SN is histopathologically defined by swelling of the putamina and caudates followed by degeneration and cellular necrosis [2]. Radiologically, swelling followed by striatal atrophy and cavitation is noted. SN may be seen in the following conditions: Leigh’s disease; organic acidurias such as glutaric aciduria type I, methyl malonic acidemia, propionic aciduria, and isovaleric aciduria; biotin thiamine-responsive basal ganglia disease; thiamine-responsive basal ganglia disease; nucleoporin 62 (NUP62)-related disorder; and rarely, after infections caused by Mycoplasma pneumoniae, human herpesvirus 6, and herpes simplex virus 1 [3]. In the affected family, the proband had milder unilateral symptoms than her siblings, a later age of onset, and unilateral SN. The age of onset of dystonia was 6 to 11 years of age in the family, unlike the more common infantile presentation, and the disease had a much slower progression and a less devastating course. The salient clinical features were intellectual disability in all five of the affected children, bilateral optic atrophy, eye movement abnormalities such as hypometric saccades and impaired OKN, appendicular rigidity, generalized dystonia, and extensor plantar response. Mutations in the NUP62 and adenosine deaminase acting on RNA 1 (ADAR1) genes have been noted in infantile familial bilateral SN [4,5]. A few case reports mention mutations in the mitochondrial gene reduced nicotinamide adenine dincleotide dehydrogenase subunit 6 (ND6) responsible for a similar onset in childhood and in the phosphodiesterase 8B (PDE8B) gene in adults [6-8].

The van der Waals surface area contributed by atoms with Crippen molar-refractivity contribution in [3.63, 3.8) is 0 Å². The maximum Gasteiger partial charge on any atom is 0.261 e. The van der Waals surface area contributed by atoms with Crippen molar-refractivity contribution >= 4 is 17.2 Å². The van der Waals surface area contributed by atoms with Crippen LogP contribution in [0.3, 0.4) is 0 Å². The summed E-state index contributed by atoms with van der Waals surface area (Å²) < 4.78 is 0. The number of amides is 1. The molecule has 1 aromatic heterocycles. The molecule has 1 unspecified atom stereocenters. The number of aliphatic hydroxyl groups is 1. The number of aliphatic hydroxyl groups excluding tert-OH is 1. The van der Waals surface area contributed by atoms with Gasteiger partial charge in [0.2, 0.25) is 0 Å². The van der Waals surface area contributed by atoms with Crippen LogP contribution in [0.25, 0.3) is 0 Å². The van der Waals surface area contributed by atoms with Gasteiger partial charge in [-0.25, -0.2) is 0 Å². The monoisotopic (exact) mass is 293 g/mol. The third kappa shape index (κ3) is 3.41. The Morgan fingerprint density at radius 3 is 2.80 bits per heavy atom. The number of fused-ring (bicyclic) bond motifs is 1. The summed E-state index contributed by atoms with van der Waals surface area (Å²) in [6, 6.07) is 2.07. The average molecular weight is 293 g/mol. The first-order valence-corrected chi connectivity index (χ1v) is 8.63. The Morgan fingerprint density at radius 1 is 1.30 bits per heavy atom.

Mitochondrial disorders such as Leigh’s disease, Leber hereditary optic neuropathy with dystonia and mitochondrial encephalomyopathy, and lactic acidosis and stroke‐like episodes (MELAS) can be associated with SN. A comprehensive genetic evaluation including whole exome sequencing with mitochondrial genome sequencing would be necessary in this family. A detailed genetic evaluation of the above family is pending and we intend to report the results of the analysis in a future publication. SN may have a late age of onset, unlike what has been previously known, and this report adds to knowledge on the clinical spectrum of the disease and the relevant literature from India.
Informed consent was waived according to institutional regulations.

Conflicts of interest

No potential conflict of interest relevant to this article was reported.


Author contribution

Conceptualization: DN, PKS, AN, and KN. Data curation: DN, PKS, AN, and KN. Formal analysis: DN. Writing-original draft: DN. Writng-review & editing: DN and PKS.

Fig. 1.
Pedigree of the family affected by familial striatal necrosis. D, age at diagnosis in years; O, age at onset in years; y, years.
Fig. 2.
Axial T2-weighted magnetic resonance imaging of the proband at the age of 17 years revealing right putaminal hyperintensity (A) and the third-born sibling at the age of 15 years revealing bilateral putaminal and caudate hyperintensity (B).